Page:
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Revista Brasileira de Farmacognosia

Print version ISSN 0102-695X

Rev. bras. farmacogn. vol.21 no.5 Curitiba Sept./Oct. 2011  Epub June 17, 2011 

Inhibition of human platelet aggregation in vitro by standardized extract of Wendtia calycina



Milagros Garcia MesaI; Anna Lisa PiccinelliII; María Antonia Alfonso ValienteI; Aldo PintoII; Alessia FazioIII; Luca RastrelliII

IDepartamento de Bioquímica, Instituto Nacional de Angiología y Cirugía Vascular, Cuba
IIDepartment of Pharmaceutical Sciences, School of Pharmacy, University of Salerno, Italy
IIIFacoltà di Farmacia e di Scienze della Nutrizione e della Salute dell'Università degli Studi della Calabria, Italy





Wendtia calycina (Griseb.) Griseb., Vivianiaceae, is a Paraguayan herbaceous plant commonly known as burrito. Our previous study indicated that burrito leaves are a very good source of phenylpropanoid glycosides, principally verbascoside. From W. calycina leaves, a standardized, water-soluble extract rich in phenylpropanoid glycosides (WSE) has been developed on an industrial scale to be used as a food supplement, cosmetic, phytomedicine, and ingredient of different formulations. In this study, we investigated the effect of the WSE on human platelet aggregation in vitro induced by adenosine diphosphate (ADP), epinephrine (EPN), collagen (COL) or arachidonic acid (AA). WSE, concentration-dependently, inhibited ADP and EP-induced human platelet aggregation (IC50 were 0.82±0.15 mg/mL and 0.41±0.02 mg/mL, respectively). It did not inhibit collagen-induced platelet aggregation, thus suggesting a selectivity for the ADP-induced platelet activation pathways.

Keywords: Wendtia calycina leaves, Phenylpropanoid glycosides, Human platelet aggregation.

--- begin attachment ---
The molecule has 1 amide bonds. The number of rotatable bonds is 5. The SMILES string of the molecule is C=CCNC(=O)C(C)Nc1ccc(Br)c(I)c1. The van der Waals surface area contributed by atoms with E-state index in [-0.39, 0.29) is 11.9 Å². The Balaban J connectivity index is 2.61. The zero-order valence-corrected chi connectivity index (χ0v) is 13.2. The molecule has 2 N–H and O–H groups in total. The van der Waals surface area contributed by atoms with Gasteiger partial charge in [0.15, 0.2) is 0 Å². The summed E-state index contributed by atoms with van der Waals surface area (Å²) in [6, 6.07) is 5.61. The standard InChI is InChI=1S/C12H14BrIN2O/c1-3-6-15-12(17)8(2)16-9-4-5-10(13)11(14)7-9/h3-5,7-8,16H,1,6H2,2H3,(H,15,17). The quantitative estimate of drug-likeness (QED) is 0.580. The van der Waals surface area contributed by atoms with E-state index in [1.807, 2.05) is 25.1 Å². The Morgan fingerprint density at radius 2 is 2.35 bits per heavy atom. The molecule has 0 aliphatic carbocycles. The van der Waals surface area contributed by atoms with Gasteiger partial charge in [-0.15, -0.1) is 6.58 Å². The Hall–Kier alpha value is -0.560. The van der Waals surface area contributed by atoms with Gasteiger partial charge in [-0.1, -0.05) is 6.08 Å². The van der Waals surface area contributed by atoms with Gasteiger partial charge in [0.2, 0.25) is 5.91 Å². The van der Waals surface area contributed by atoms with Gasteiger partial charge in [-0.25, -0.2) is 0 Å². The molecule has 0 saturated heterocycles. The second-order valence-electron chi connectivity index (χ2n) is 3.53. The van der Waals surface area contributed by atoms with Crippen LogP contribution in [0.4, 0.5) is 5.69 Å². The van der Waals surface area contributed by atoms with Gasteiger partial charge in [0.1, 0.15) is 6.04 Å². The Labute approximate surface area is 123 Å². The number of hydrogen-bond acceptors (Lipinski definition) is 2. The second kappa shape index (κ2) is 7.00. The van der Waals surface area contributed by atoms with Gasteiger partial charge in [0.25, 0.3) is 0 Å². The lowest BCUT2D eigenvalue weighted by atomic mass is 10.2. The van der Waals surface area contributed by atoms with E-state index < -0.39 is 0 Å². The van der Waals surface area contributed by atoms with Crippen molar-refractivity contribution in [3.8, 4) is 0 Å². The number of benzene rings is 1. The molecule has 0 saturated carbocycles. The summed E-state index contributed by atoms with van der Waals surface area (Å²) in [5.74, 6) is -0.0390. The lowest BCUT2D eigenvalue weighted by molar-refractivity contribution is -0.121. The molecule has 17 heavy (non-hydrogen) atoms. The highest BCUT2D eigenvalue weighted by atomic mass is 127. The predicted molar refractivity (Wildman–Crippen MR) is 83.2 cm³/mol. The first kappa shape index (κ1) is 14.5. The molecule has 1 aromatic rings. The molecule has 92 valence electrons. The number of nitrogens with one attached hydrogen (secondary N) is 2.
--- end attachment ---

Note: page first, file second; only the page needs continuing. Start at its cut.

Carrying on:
Blood platelets are absolutely required for haemostatic plug formation when normal vessels are injured. However, the interactions between platelets and collagen can also cause circulatory disorders, such as thrombosis, atherosclerosis, and myocardial infarction (Schwartz et al., 1990). Atherothrombosis is one of the pathological events associated to oxidative reactions. Its most threatening consequences, myocardial infarction, stroke and lower-limb arterial thrombosis, are among the first causes of death and disability all over the World. The activation of blood platelets has a central role in atherothrombotic events. This activation is a consequence of platelet adhesion and aggregation on a damaged vascular endothelium giving the basis for the formation of arterial thrombus with the consequent blood flaw decrease and tissue ischemia.

An important role in the mechanism by which collagen induces platelet aggregation is played by thromboxane A2 (TXA2) formation (Cattaneo et al., 1991), which also contributes to an increase in cytosolic free Ca+2 level ([Ca+2]i) in collagen-activated platelets. An increase in [Ca+2]i activates both the Ca+2/calmodulin-dependent phosphorylation of myosin light chain (20-kDa) and the diacylglycerol-dependent phosphorylation of cytosolic protein (40- or 47-kDa) to induce platelet aggregation (Nishikawa et al., 1980; Kaibuchi et al., 1982) In addition, diacylglycerol also can be hydrolyzed by diacylglycerol lipase to produce arachidonic acid, a precursor of TXA2, which is a potent platelet aggregation agent generated from arachidonic acid liberated when PIP2 is broken down by stimulation with collagen, thrombin and ADP (Menshikov et al., 1993).